Tag: socialism

We’re talking hundreds of billions

“We’re” is an understatement, and hundreds of billions might be too…

“We’re talking hundreds of billions,” Treasury Secretary Henry Paulson said in a press conference. “This needs to be big enough to make a real difference and get to the heart of the problem.”

Paulson and Fed Chairman Ben S. Bernanke’s plans, which include the removal of illiquid mortgage securities from companies’ balance sheets, sent stocks from the U.K. to China soaring. The dollar gained, while two-year Treasury notes fell the most in 23 years, sending the yield up from the lowest level since mid-March.

“We’re” doesn’t mean the Treasury Secretary and the Chairman of the Fed personally (although some will inevitably debate whether it includes the mice in their pockets). And as Forbes notes, the price tag will almost assuredly wind up being much more than originally estimated.

US Financial Sector Bailing Without Big Pail (UPDATED)

No government assistance this weekend

As Lehman Brothers, one of oldest names on Wall Street, appeared to unravel on Sunday, anxiety over the bank’s fate — and over what might happen next — gripped the nation’s financial industry. By late afternoon, Merrill Lynch, under mounting pressure, entered into talks to sell itself to Bank of America.

While the New York Times waxed on about spoiled cocktail parties and canceled weekends in the Hamptons, Bloomberg noted that Lehman’s lawyers were prepping Chapter 7 paperwork and the Wall Street Journal said the Merrill Lynch board was nearing a vote on a $29/share sale to Bank of America.

After reviewing chatter around the web, I’ll say the consensus expectation is that Washington Mutual is a foregone conclusion, and that Wachovia and AIG are not far behind.

I guess the powers that be in the United Socialist State Republic of America figured they’ve already bitten off a century’s worth of meals with Fannie and Freddie.

UPDATE: The Fed has been clocking some overtime – according to their now regular Sunday press release, they are “broadening” the Primary Dealer Credit Facility and the Term Securities Lending Facility (i.e. the emergency conduits for the printing of money in return for collateral of declining value). In particular…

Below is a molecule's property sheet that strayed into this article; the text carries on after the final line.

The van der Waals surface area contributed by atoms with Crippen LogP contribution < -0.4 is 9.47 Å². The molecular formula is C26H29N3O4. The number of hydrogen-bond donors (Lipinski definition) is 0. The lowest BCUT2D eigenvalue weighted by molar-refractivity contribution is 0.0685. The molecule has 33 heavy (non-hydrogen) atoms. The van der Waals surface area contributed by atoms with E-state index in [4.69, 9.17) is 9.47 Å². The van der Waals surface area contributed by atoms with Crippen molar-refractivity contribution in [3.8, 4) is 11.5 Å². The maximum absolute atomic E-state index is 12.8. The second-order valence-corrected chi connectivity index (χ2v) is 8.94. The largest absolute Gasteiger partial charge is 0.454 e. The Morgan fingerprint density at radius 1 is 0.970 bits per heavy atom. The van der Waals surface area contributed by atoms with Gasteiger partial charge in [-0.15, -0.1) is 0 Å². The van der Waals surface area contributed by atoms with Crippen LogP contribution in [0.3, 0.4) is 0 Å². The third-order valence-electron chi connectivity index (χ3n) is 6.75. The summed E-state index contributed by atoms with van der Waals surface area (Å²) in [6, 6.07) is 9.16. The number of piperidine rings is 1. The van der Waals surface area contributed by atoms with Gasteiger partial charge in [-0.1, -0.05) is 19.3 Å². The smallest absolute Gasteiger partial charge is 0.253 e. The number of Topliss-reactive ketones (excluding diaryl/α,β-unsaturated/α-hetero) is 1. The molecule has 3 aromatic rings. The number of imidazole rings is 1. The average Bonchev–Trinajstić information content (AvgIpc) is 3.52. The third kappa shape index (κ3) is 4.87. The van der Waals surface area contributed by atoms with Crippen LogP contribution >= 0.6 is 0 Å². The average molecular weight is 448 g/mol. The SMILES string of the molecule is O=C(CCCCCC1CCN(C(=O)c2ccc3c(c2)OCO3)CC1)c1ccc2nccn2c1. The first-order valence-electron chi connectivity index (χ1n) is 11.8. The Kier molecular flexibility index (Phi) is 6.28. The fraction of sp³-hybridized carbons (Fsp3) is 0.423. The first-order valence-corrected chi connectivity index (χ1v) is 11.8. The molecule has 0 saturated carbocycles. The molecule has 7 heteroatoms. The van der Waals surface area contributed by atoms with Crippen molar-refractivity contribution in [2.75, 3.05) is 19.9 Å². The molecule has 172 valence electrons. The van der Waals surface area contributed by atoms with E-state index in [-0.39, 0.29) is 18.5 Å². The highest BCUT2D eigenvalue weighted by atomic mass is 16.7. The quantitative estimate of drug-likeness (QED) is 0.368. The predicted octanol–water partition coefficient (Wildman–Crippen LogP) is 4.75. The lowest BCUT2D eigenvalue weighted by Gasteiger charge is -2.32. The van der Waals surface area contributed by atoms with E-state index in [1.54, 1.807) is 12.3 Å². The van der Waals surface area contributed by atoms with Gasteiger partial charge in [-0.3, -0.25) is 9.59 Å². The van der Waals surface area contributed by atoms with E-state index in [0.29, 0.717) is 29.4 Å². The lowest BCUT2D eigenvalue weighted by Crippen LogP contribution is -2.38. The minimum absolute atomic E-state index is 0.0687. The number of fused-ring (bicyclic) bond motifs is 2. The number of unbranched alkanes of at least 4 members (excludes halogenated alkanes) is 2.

The collateral eligible to be pledged at the Primary Dealer Credit Facility (PDCF) has been broadened to closely match the types of collateral that can be pledged in the tri-party repo systems of the two major clearing banks. Previously, PDCF collateral had been limited to investment-grade debt securities.

Unless I am completely off base, this means that the PDCF will now accept equity securities in return for short-term loans. The tri-party repo system is run primarily by Bank of New York and JP Morgan Chase – this is the kind of move that would reflect either 1) declining confidence in their ability to continue clearing the transactions or 2) something done with their prodding in order to reduce their own counterparty risk.

Big stuff.

UPDATE 2: Lehman files Chapter 11.

Financial services and the socialization of losses

First Martin Wolf said it:

The world has witnessed well over 100 significant banking crises over the past three decades. The authorities have even had to rescue important parts of the US financial system – on most counts, the world’s most sophisticated – four times during the same period: from the developing country debt and “savings and loan” crises of the 1980s to the commercial property crisis of the early 1990s and now the subprime and securitised-credit crisis of 2007-08.

No industry has a comparable talent for privatising gains and socialising losses. Participants in no other industry get as self-righteously angry when public officials – particularly, central bankers – fail to come at once to their rescue when they get into (well-deserved) trouble.

(h/t to Paul Kedrosky)

On the same day, Barry Ritholtz said it:

The natural process of washing out excesses will lead to gnashing of teeth and begging for the Fed to intervene….those people who only believe in free market so long as they are going higher aren’t capitalists, they are socialists.

I’ve mentioned this myself too.